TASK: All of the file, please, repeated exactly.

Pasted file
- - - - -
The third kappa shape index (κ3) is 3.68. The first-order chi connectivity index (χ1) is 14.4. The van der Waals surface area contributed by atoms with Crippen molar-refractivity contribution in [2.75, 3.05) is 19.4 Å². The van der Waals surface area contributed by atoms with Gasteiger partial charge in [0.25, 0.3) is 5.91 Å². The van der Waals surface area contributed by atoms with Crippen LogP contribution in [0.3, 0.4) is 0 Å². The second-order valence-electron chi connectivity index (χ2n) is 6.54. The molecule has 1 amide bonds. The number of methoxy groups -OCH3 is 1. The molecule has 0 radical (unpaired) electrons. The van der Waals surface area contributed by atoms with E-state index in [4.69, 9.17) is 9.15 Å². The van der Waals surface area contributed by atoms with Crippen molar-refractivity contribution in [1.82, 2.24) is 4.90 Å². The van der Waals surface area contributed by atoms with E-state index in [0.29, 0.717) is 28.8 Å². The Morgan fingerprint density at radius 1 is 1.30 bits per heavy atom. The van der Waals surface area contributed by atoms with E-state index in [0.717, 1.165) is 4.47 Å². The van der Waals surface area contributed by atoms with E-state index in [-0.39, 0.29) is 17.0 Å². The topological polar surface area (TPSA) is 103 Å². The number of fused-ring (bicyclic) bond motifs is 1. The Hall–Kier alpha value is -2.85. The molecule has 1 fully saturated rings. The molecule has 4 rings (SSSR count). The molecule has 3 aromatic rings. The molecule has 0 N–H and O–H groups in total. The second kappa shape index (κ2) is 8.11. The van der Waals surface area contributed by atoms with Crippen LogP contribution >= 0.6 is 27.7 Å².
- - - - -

The third kappa shape index (κ3) is 3.68. The first-order chi connectivity index (χ1) is 14.4. The van der Waals surface area contributed by atoms with Crippen molar-refractivity contribution in [2.75, 3.05) is 19.4 Å². The van der Waals surface area contributed by atoms with Gasteiger partial charge in [0.25, 0.3) is 5.91 Å². The van der Waals surface area contributed by atoms with Crippen LogP contribution in [0.3, 0.4) is 0 Å². The second-order valence-electron chi connectivity index (χ2n) is 6.54. The molecule has 1 amide bonds. The number of methoxy groups -OCH3 is 1. The molecule has 0 radical (unpaired) electrons. The van der Waals surface area contributed by atoms with E-state index in [4.69, 9.17) is 9.15 Å². The van der Waals surface area contributed by atoms with Crippen molar-refractivity contribution in [1.82, 2.24) is 4.90 Å². The van der Waals surface area contributed by atoms with E-state index in [0.29, 0.717) is 28.8 Å². The Morgan fingerprint density at radius 1 is 1.30 bits per heavy atom. The van der Waals surface area contributed by atoms with E-state index in [0.717, 1.165) is 4.47 Å². The van der Waals surface area contributed by atoms with E-state index in [-0.39, 0.29) is 17.0 Å². The topological polar surface area (TPSA) is 103 Å². The number of fused-ring (bicyclic) bond motifs is 1. The Hall–Kier alpha value is -2.85. The molecule has 1 fully saturated rings. The molecule has 4 rings (SSSR count). The molecule has 3 aromatic rings. The molecule has 0 N–H and O–H groups in total. The second kappa shape index (κ2) is 8.11. The van der Waals surface area contributed by atoms with Crippen LogP contribution >= 0.6 is 27.7 Å².